Aside from the sheer aggravation of having to learn a whole new OS and replace all the software (including Photoshop for Mac at $659), what exactly is it the Mac is buying you at the price differential besides a prettier box?
posted by DarlingBri at 3:30 PM on March 21, 2012 [1 favorite]


Nobody complains about having too large a screen on a desktop setup. Why don't you just go to an apple store and check out the difference?
posted by oceanjesse at 3:30 PM on March 21, 2012 [1 favorite]


Unless you really, really, really know what you do, you don't want the 17'' MacBook Pro. Never. Others may disagree, but you very likely also don't want the 15'' MacBook Pro.

Apart from that, all other suggestions are fine. You should decide for yourself if you need a 21'' or 27'' screen. Both are sufficiently large and I don't think any of them will impact your wife's work for the better or the worse.

Now, I don't want to come off as a "fanboy" but let me tell you that the Asus, Samsung, whatever days are over. We live in a time where you don't have to compare feature and performance tables any more (cf. your first link). Unless you have very specific needs you shouldn't worry about "performance", or care what "Unreal Tournament 3 Medium, 1024x768 60.9 Frames per second" even means. You are the user, not the mechanic.

Unfortunately, only one vendor understands this. So, what you should know is that if you need "basic", you get any of the basic Apple products. If you need "more", you throw in some cash. If you need high-end, you throw in some more.

If it helps my credibility: I am a software developer. My job is to abstract details away from the user.
posted by arhammer at 3:33 PM on March 21, 2012


While I still don't think there is any competitor to Apple, DarlingBri makes a valid point: You have to replace all the software which might add up. Compared to other vendors, software on Apple's operating systems tends to be more expensive.

(But it also tends to be highly polished.)
posted by arhammer at 3:48 PM on March 21, 2012 [1 favorite]


Keep in mind that an external 24 inch monitor runs $150 to $200, and a licence of Windows to run bootcamp is an additional $100. A 13" macbook system is going to be at least $1500, without any extras.
posted by bonehead at 3:55 PM on March 21, 2012 [1 favorite]


Counterpoint to Darling Bri: You can dual-boot into Windows to continue to use Photoshop. Or, since Photoshop is likely overkill for scrapbooking, spring for a cheaper alternative like Acorn or such.
posted by entropicamericana at 3:58 PM on March 21, 2012


Bumping a MBP up to a reasonable 8GB costs an extra $200. Yikes.

An i5 system with 8GB of ram is pretty much what you want. The big question is: is an ssd affordable at your pricepoint. This adds about 200 to the price of most current systems (including macs) and is the single biggest improvement you can make to a computer right now. A 128 GB SSD is the sweet spot for value.

A 13" MBP with these specs is about $1700. Add another $300 for a 22-24" monitor and a copy of Win 7 home.
posted by bonehead at 4:08 PM on March 21, 2012 [1 favorite]


Bumping a MBP up to a reasonable 8GB costs an extra $200. Yikes.

Only if you buy it from Apple. You can get perfectly compatible memory from Newegg for $50.
posted by Runes at 4:30 PM on March 21, 2012 [3 favorites]


(This will be my last post in this thread, so it doesn't turn into a agree-disagree game here.)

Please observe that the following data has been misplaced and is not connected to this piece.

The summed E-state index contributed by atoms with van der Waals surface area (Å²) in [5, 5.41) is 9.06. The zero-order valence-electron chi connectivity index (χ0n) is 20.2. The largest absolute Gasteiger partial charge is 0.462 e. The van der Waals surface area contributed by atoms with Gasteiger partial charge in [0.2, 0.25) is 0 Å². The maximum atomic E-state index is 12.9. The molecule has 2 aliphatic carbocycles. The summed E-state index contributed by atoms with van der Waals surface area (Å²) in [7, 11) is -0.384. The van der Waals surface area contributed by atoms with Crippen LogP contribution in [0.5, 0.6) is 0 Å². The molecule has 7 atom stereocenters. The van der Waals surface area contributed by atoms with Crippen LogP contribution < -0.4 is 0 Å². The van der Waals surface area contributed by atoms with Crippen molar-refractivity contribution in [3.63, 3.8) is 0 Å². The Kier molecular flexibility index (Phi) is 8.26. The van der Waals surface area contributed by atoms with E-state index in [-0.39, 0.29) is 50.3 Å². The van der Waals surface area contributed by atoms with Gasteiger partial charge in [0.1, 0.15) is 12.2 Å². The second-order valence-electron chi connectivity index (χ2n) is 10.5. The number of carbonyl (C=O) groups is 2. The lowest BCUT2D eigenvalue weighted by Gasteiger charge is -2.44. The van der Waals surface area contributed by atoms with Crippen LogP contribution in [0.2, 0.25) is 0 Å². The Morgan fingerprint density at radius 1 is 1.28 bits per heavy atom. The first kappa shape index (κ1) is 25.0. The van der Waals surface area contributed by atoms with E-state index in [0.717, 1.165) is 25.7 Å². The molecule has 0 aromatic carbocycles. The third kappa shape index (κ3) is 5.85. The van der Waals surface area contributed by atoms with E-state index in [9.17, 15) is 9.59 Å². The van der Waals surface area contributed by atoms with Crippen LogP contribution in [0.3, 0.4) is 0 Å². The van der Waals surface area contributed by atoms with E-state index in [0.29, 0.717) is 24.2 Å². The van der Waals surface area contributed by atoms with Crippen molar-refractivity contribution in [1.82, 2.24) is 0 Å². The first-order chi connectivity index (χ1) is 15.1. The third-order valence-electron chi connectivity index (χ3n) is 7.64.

bonehead, you never buy upgrades directly from Apple. You get 8 GB of RAM (good quality, for a MacBook Pro 13'') for about 50 Dollars. Installing it takes 10 minutes and is described in the manual that comes with the machine.

Now, I don't know what it takes to decently work with Photoshop but I would advice against from upgrading your machine from the very beginning. Buy a decent computer and give it some months. If you have any issues, upgrade later. One thing at a time. It is all about reducing complexity, only saves you from going nuts.

Also, while SSDs are awesome, I don't think it is worth the investment for "normal" users. Again, if you have issues later, if you need it, get it.

That was that. Now, forget any of the tech-talk, clear the word "speed" from your mind, buy a computer and have fun.
posted by arhammer at 4:31 PM on March 21, 2012 [1 favorite]


Sorry, I continue to think that most of the "get a Mac" answers here are recommending solutions much more expensive and much less capable than the $1000 HP all-in-one linked above. A similar MPB can't be had for less than $2000 and even then it has considerably worse graphics, a real issue when considering photoshop usage. A 21" i7 iMac is 1500, with an additional 100 again for Windows.

With due respect arhammer, I think get a mac and don't worry about anything else is very expensive and inappropriate advice here.
posted by bonehead at 4:52 PM on March 21, 2012 [5 favorites]


Don't get a big screen laptop, get an external monitor of whatever size you want. A new 24" monitor is under $200.

If you could find a reputable used computer seller, about $200 would get you a great small form factor machine that will do all you need. Of course you need it to have a fresh OS install, so finding a dealer might be a big ask.. Less than $500 will get you all the laptop you need. This is without putting any effort into shopping at all.

I just don't have time or inclination to go into this in great detail, but I'll suggest an approach that might help you. Cut your budget to $700-800 and see what solutions people recommend. Then compare what you'll get out of machines at the two budget points and see if the higher price point buys anything you need/want.